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SOURCE: http://www.cineuropa.org

Cineuropa: What are the origins of Blind Spot?
Christophe Wagner: I wanted to do a genre film, in this case a thriller, and because there haven’t been any real genre films or thrillers in Luxembourg cinema. And the thriller template allowed me to naturally integrate some difficult and dark subjects, such as drugs and prostitution, into the story, subjects I already explored in my non-fiction work.

Why did you decide to shoot your genre film in the Luxembourgish language?
First of all, I’m a Luxembourger and Luxembourgish is my mother tongue. And I love genre films, especially the more politically charged examples from the 1970s. And I just liked the idea of being the first director to make a thriller in Luxembourgish and I wasn’t sure that the fact it would be in that language would necessarily be a hindrance in terms of its international chances.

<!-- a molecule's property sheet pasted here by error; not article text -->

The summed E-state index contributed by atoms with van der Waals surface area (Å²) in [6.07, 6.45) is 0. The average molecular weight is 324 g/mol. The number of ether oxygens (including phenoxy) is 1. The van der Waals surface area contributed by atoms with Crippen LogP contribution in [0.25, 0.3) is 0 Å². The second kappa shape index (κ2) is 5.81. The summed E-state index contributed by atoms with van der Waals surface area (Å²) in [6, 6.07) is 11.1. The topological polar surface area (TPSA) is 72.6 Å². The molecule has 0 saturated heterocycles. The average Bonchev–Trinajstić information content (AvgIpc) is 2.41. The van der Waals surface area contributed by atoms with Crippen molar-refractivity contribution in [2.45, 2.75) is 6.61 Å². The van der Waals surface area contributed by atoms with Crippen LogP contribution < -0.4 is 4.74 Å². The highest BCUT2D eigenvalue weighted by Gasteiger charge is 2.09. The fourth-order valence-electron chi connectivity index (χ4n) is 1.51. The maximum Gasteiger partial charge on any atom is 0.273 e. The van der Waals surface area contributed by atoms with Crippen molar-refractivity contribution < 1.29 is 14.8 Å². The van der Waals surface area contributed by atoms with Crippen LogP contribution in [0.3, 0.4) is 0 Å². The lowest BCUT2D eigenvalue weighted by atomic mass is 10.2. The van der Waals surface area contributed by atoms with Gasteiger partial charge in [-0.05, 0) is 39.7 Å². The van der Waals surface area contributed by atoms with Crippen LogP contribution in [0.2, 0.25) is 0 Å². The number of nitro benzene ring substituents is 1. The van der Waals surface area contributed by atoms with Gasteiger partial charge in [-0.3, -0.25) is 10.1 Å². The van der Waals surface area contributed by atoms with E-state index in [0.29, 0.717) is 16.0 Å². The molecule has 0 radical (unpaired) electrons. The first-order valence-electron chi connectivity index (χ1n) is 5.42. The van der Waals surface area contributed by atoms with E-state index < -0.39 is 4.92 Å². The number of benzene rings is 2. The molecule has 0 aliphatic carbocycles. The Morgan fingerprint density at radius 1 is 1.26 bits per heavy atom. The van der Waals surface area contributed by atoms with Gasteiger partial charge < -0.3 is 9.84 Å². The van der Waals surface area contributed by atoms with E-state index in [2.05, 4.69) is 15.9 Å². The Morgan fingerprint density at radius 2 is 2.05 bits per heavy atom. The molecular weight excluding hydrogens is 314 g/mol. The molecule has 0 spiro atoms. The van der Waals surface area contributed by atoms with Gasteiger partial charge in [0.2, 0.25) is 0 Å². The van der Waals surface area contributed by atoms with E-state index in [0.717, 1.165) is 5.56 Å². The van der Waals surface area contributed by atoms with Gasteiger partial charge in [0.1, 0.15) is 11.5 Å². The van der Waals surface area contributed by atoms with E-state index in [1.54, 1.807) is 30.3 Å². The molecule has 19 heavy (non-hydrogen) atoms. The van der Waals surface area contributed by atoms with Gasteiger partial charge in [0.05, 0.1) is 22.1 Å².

What role did the choice of language play during development and the writing phase?
To be honest, the first drafts of the screenplay were in French and we’d hoped to be able to do a Franco-Luxembourg co-production. Our screenplay was, to our surprise, even a finalist for the prestigious French Prix Sopadin screenplay prize, from among more than 250 projects. We’d hoped that the French input would help us in terms of budget and maybe getting a French name actor attached to the project, but in the end there just wasn’t that much interest from France to co-produce a Luxembourg feature. So we went back to the drawing board and I don’t regret it at all.

Given that there are not a lot of Luxembourg actors, were the roles written with specific actors in mind?